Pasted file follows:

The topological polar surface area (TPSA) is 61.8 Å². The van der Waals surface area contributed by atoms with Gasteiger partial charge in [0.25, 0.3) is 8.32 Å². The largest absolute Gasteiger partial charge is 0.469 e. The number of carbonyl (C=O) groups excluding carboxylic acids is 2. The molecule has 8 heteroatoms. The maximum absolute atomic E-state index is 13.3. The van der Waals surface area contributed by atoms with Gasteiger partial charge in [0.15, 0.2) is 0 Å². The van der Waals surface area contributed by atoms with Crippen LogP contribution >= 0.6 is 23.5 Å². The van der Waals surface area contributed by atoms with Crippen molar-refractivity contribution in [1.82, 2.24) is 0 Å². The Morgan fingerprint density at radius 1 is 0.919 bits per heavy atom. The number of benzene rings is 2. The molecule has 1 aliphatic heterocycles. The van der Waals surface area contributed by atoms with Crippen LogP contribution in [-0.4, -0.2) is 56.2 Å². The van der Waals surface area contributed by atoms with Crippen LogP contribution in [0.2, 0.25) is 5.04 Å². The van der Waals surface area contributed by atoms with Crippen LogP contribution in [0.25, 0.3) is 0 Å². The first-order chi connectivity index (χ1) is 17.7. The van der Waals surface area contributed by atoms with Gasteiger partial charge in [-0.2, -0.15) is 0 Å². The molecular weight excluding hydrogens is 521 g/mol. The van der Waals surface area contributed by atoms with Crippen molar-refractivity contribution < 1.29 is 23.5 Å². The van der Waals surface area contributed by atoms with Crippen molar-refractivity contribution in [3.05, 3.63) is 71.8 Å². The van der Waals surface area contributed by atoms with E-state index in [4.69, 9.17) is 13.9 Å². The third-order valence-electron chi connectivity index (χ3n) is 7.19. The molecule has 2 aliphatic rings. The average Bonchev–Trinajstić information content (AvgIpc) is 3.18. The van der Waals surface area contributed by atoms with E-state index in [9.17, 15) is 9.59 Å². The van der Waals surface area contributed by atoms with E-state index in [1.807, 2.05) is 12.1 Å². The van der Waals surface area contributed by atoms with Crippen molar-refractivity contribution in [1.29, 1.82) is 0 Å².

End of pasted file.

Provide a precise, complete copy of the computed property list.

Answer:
The topological polar surface area (TPSA) is 61.8 Å². The van der Waals surface area contributed by atoms with Gasteiger partial charge in [0.25, 0.3) is 8.32 Å². The largest absolute Gasteiger partial charge is 0.469 e. The number of carbonyl (C=O) groups excluding carboxylic acids is 2. The molecule has 8 heteroatoms. The maximum absolute atomic E-state index is 13.3. The van der Waals surface area contributed by atoms with Gasteiger partial charge in [0.15, 0.2) is 0 Å². The van der Waals surface area contributed by atoms with Crippen LogP contribution >= 0.6 is 23.5 Å². The van der Waals surface area contributed by atoms with Crippen molar-refractivity contribution in [1.82, 2.24) is 0 Å². The Morgan fingerprint density at radius 1 is 0.919 bits per heavy atom. The number of benzene rings is 2. The molecule has 1 aliphatic heterocycles. The van der Waals surface area contributed by atoms with Crippen LogP contribution in [-0.4, -0.2) is 56.2 Å². The van der Waals surface area contributed by atoms with Crippen LogP contribution in [0.2, 0.25) is 5.04 Å². The van der Waals surface area contributed by atoms with Crippen LogP contribution in [0.25, 0.3) is 0 Å². The first-order chi connectivity index (χ1) is 17.7. The van der Waals surface area contributed by atoms with Gasteiger partial charge in [-0.2, -0.15) is 0 Å². The molecular weight excluding hydrogens is 521 g/mol. The van der Waals surface area contributed by atoms with Crippen molar-refractivity contribution < 1.29 is 23.5 Å². The van der Waals surface area contributed by atoms with Crippen molar-refractivity contribution in [3.05, 3.63) is 71.8 Å². The van der Waals surface area contributed by atoms with E-state index in [4.69, 9.17) is 13.9 Å². The third-order valence-electron chi connectivity index (χ3n) is 7.19. The molecule has 2 aliphatic rings. The average Bonchev–Trinajstić information content (AvgIpc) is 3.18. The van der Waals surface area contributed by atoms with E-state index in [9.17, 15) is 9.59 Å². The van der Waals surface area contributed by atoms with E-state index in [1.807, 2.05) is 12.1 Å². The van der Waals surface area contributed by atoms with Crippen molar-refractivity contribution in [1.29, 1.82) is 0 Å².